The Vondelpark in Amsterdam is a large public park to the southwest of the city centre, located in a prosperous district of large houses that were constructed in the 19th century. It’s about the same length as Hyde Park, although somewhat narrower, which means that it’s around one-third the area of the park in London.
This substantial park is large and very attractive, with beautiful tress, sculpted gardens and lakes – it’s quite easy to get lost in the centre of it. On the times I visited, it was full of people walking their dogs, or jogging, or visiting the cafes within it, alongside groups of school children doing exercises, or other groups doing yoga.
Unsurprisingly for a park in a major Dutch city, it was also full of people on bikes.
These pictures have not been cherry-picked. They are entirely representative of the people cycling through the park; the young, the old, families, businessmen and women, and amongst them, the occasional ‘recreational’ cyclist, wearing a helmet and lycra.
None of the cyclists pictured here, however, are wearing sporting equipment or clothing that would mark them out as ‘cyclists’ once they step off their bikes. Superficially it might appear as if they are all out on a ‘leisure’ ride; the sort of activity you might see in a British park, where families go to ride around for fun, safe from interactions with motor traffic.
But in reality nearly all the cyclists in these pictures are actually going somewhere, making a trip, rather than going for a bike ride for the sake of it. They might have been shopping or working in the city centre and are returning home; they might be meeting up and heading into the city for an evening out; they might have picked up their children at a nearby school and are escorting them back to where they live.
The park – although a very attractive place to cycle – isn’t somewhere that people need to go to cycle in comfort, because the rest of the city is pleasant to cycle around. The people pictured here are only using the park as one leg – a quick, convenient leg – of their journey across the city. More about this below.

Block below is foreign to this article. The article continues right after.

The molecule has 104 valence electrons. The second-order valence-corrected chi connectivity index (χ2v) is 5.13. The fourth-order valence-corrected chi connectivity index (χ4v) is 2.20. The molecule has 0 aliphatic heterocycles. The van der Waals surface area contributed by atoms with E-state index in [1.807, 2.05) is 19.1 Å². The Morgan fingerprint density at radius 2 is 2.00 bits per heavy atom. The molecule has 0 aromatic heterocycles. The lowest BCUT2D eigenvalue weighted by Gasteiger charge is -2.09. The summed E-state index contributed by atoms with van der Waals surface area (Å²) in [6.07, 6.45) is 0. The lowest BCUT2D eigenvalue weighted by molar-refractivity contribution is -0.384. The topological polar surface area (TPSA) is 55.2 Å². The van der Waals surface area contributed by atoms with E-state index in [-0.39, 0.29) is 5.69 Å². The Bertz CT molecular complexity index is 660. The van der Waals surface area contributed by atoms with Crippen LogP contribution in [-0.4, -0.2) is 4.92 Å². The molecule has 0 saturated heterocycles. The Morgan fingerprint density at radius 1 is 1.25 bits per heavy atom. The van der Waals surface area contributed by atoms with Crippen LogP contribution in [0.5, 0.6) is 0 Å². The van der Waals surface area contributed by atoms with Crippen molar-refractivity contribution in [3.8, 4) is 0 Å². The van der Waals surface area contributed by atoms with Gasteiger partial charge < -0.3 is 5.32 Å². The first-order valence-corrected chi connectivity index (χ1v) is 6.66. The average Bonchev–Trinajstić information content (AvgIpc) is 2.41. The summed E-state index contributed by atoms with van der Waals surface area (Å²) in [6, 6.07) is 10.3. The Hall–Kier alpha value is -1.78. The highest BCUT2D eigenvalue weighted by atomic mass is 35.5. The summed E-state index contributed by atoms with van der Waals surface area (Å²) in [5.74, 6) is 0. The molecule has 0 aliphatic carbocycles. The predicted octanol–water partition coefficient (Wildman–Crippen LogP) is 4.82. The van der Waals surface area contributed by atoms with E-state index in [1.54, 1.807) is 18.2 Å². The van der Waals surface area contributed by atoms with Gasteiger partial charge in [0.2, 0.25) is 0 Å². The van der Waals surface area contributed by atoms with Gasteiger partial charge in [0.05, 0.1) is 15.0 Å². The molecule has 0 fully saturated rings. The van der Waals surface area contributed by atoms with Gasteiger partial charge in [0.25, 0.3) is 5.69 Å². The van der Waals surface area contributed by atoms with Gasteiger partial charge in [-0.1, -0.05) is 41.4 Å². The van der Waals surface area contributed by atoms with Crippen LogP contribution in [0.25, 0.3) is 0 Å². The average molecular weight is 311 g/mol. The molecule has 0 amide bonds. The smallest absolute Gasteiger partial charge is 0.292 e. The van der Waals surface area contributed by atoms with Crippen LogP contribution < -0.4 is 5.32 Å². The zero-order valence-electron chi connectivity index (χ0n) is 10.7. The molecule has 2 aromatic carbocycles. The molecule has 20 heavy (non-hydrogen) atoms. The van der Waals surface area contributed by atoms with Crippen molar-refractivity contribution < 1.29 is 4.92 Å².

As you can see in these pictures, the ‘path’ that people are cycling on isn’t really a ‘path’ at all, instead being what could reasonably be called a wide road.
That means there’s very little conflict between the large numbers of people cycling through, generally at quite a reasonable pace, and the other people who might be walking or ambling about. (The only motor vehicles in the park are the occasional police patrol car, or park maintenance vehicle.)
The width of the equivalent path in Hyde Park – remember London has aspirations to be “a world-class cycling city” – compares very poorly, despite there being, quite literally, acres of space available.
At best, half the width of the route in the Vondelpark, even without counting the gravel tracks that exist alongside the tarmac road in the park in Amsterdam for joggers and walkers.
It’s noteworthy, however, that this route in Hyde Park is where you are most likely to find people cycling in ordinary clothes in London. In particular, there’s a high percentage of tourists trundling back and forth on Boris bikes.
The reason for this aren’t hard to discern – it’s a safe environment, with no interactions with motor vehicles. I’m sure more tourists would like to cycle around Parliament Square or Trafalgar Square, but frankly I expect very few are willing to do so. And that brings us to a major problem with the route across Hyde Park. Unlike the Vondelpark, that safe environment in Hyde Park stops rather rapidly at either end of the route across it, meaning that the use of this path is quite limited as a route to anywhere else for the more nervous or less confident.